On July 11, 2012, Dato’ Seri Najib Razak announced the repeal of the Sedition Act 1948 during the Attorney-General Department’s dinner. The announcement came as as part of the prime minister’s slew of so-called “legislative reforms” to increase civil liberties initiated during the eve of Malaysia Day in 2011 in view of the impending General Election.
Malaysians waited with bated breath for the abolition of the archaic Sedition Act. The May 2013 General Election came and went, giving the Prime Minister another term in power, despite Barisan Nasional losing the popular vote. Nothing changed.
When questioned over the lack of progress by the British Broadcasting Corporation (BBC) World News in London during his visit in July 2013, Dato’ Seri Najib insisted that the draconian Act will be repealed and a new “National Harmony Act” will be put in place. “We will amend the act but we want to keep Malaysia peaceful and harmonious,” he added.
The Prime Minister also defended to the international audience that his Government has “shown an awful lot of latitude to people who protest against the government, but people cannot say something that will undermine the stability of our country.”
However, ever since the proposed repeal was announced, Malaysians witnessed a record number of Pakatan Rakyat politicians and civil activists charged under the Sedition Act, the completely opposite of what Dato’ Seri Najib Razak promised the people.
Last year, PKR’s Tian Chua, PAS’s Tamrin Ghafar along with activists Haris Ibrahim, Adam Adli and Safwan Anang were charged for sedition.
This year, the late DAP National Chairman Karpal Singh was found guilty of sedition purely for citing constitutional provisions for a ruler in the state to be taken to Court. For upholding our Federal Constitution, he was fined RM4,000. If not for his untimely passing, he would have been disqualified from his parliamentary seat if the decision is upheld during appeal. Worse, the Attorney-General had appealed for a jail sentence to be imposed on Karpal, despite his partially paralysed conditions.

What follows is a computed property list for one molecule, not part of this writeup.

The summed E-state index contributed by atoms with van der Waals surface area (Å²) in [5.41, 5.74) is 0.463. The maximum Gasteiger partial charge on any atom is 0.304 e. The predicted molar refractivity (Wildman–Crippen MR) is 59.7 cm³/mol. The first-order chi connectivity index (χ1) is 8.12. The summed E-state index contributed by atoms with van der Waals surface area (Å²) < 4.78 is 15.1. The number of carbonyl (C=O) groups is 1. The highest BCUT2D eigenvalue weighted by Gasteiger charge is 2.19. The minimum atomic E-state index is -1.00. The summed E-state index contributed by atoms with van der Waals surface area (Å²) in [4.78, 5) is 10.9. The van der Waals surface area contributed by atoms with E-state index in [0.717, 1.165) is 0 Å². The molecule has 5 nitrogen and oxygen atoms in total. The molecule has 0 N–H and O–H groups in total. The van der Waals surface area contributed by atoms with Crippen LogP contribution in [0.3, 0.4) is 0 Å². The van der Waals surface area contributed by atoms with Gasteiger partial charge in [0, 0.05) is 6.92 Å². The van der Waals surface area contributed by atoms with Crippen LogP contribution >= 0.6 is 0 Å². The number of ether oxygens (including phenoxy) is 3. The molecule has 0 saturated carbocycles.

This week, DAP Vice-Chairman, Teresa Kok is the latest victim of a politically-motivated sedition charge. Teresa was charged over her satirical “Onederful Malaysia” video published in February this year. Nothing in the charge sheet produced by the Attorney-General’s office referred to the typically sensitive subjects of race, religion and royalty.
Instead, Teresa was charged for criticising the incompetence of the Government in handling the security in Sabah which has resulted in multiple tourist kidnappings, as well as criticising the Malaysian education system.
If the latest charge against Teresa using the Sedition Act isn’t a clear cut abuse of the Act to suppress vocal dissent against the Government, then what is?
The Prime Minister is a hypocrite to boast to the world that he had “shown an awful lot of latitude to people who protest against the government”. Clearly, none of the above victims of the Act had said anything which “will undermine the stability (or security) of the country”. They have at best, undermined the credibility of the Barisan Nasional government which must be allowed in any democratic country.
It is clear from the actions of the Najib’s administration that he has no intent on repealing the Act. Instead the Act will be used more viciously against BN’s political opponents to curtail the freedom of speech and the country’s democratic space. What is most sad is that in Malaysia, a Prime Minister who has lied to Malaysians, and repeated the same lie to the rest of the world, gets to keep his job by abusing draconian laws in his power. -The Rocket